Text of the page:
GOP lawmakers raise concerns over veterans' access to health care amid pandemic

GOP lawmakers raise concerns over veterans' access to health care amid pandemic
© Greg Nash

A group of House conservatives is arguing that Department of Veterans Affairs guidance during the coronavirus crisis could limit veterans’ access to health care in certain regions. 

The letter calls for any regulations that could prevent health care choices for veterans to be retracted as economies begin to reopen. It was sent Monday to Veterans Affairs Secretary Rob Wilkie. 

“As the various states begin to free their economies from draconian coronavirus restrictions, it is critical for the Department of Veterans Affairs (VA) to immediately overturn any related bureaucratic actions that threaten our veterans' health care freedom,” wrote the GOP group, led by House Freedom Caucus Chairman Andy Biggs (R-Ariz.). 


“We are concerned with reports that the Department of Veterans Affairs (VA) has issued new guidance that is limiting access to health care choices for veterans enrolled in the Veterans Health Administration (VHA) in contravention of the VA MISSION Act of 2018 (P.L. 115-182) access standards (84 FR 26278).”

The VA MISSION Act was meant to expand veterans' access to private doctors. The VA has denied that its guidance paused anything in the act, but said in March that “community care requests would be evaluated on a case-by-case basis.” 

The group is calling for the VA to provide answers on whether the agency has limited or denied any referrals of those in the Veterans Community Care Program who met the criteria for eligibility and whether veterans are informed they can request a nonclinical appeal. 

They inquired into what legal authority the VA has to deny or limit authorizations and who is making those decisions; whether care has been denied because of a “lack of willing community providers to deliver care” or because the agency opted not to authorize the care; what percentage of referrals went unfilled and whether the guidance issued in March is still in effect. 

The group also questioned what processes the VA is using to ensure veterans have uninterrupted access to care, whether there is a review process for those denied care, whether there are telehealth options available for those who were denied access to care through the VA or the VCCP  (Veterans Community Care Program), whether the VA consulted with the Centers for Disease Control and Prevention or the National Institutes of Health on their decisions and how to determined its 90-day timeline for a pause in community referrals. 

“The VA MISSION Act created an abundance of new options for veterans to seek access to care outside of the traditional VA health care system to meet their unique individual needs. It is important that the VA does not create artificial barriers to care that lack legal authority and may in fact do more harm than good,” the letter said.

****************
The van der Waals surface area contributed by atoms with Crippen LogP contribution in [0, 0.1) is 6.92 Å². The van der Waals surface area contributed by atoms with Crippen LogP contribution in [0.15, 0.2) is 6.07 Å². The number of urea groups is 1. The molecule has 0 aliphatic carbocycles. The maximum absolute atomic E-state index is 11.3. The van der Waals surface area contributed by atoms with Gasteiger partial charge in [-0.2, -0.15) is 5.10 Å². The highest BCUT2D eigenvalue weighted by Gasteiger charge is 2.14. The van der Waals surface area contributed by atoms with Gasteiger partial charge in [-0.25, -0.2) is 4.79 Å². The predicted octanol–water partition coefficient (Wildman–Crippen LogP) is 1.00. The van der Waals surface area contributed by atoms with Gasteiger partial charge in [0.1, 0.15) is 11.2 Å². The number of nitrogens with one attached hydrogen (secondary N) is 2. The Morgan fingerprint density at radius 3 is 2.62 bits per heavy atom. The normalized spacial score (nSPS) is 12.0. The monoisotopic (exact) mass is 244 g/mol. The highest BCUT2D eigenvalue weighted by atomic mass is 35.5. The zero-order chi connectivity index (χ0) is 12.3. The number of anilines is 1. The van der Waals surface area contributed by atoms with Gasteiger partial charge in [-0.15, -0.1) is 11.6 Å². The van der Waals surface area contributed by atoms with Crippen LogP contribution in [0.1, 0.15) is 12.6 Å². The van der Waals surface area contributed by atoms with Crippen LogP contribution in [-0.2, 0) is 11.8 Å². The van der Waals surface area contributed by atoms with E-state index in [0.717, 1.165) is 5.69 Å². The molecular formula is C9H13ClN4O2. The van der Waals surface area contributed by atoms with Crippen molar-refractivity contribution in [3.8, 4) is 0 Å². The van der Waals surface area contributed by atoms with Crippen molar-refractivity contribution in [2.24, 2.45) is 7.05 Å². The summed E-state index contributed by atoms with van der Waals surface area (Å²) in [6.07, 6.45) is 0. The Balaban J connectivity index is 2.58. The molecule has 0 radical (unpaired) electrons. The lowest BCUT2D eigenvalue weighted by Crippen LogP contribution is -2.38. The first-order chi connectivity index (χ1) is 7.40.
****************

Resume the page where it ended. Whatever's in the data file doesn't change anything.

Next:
“The current coronavirus outbreak is certainly unprecedented and the VA is facing significant hurdles in ensuring veterans can safely access care, however, it is vitally important that the VA follow the law and not arbitrarily limit or deny health care options for veterans," they wrote.

Reps. Chip RoyCharles (Chip) Eugene RoyThe Memo: Gosar censured, but toxic culture grows Jarring GOP divisions come back into spotlight Overnight Health Care — Presented by Rare Access Action Project — White House unshaken by mandate ruling MORE (Texas), Ralph Abraham (La.) and Greg SteubeWilliam (Greg) Gregory SteubeThe Hill's Morning Report - Presented by Alibaba - To vote or not? Pelosi faces infrastructure decision GOP ekes out win in return of Congressional Baseball Game 21 Republicans vote against awarding medals to police who defended Capitol MORE (Fla.) also signed on to the letter. 

Biggs previously called for an investigation into VA’s handling of referrals for veterans during the pandemic.

The agency said Monday that it is not stopping or pausing the MISSION Act. 


"In fact, VA has been conducting community care referrals in many areas where it is safe to do so throughout this national emergency. Some sites are doing more referrals amid the pandemic than they were prior to the pandemic. Nationwide, VA did more than 1 million community care referrals between March and May," a spokesperson said in a statement. 

 "We are facing a public health crisis. Our job is to make sure Veterans are cared for properly and ensure they are not contracting COVID-19. That’s why VA is taking into account whether referrals for community care are clinically appropriate during the COVID-19 outbreak."

The VA said it is taking steps to ensure veterans have access to care including continuing community care referrals for urgent clinical needs, reviewing referral requests for non-emergent care on a case-by-case basis "case-by-case basis for immediate clinical need and with regard to the safety of the Veteran when being seen in-person, regardless of wait time or drive time eligibility."

The agency added that "there will be more community care options in areas where it is deemed safe to refer Veterans to such care and where community providers are able to accept referrals" and making telehealth available for patients eligible community care who would prefer that method of care when appropriate.

—Updated at 6:41 p.m.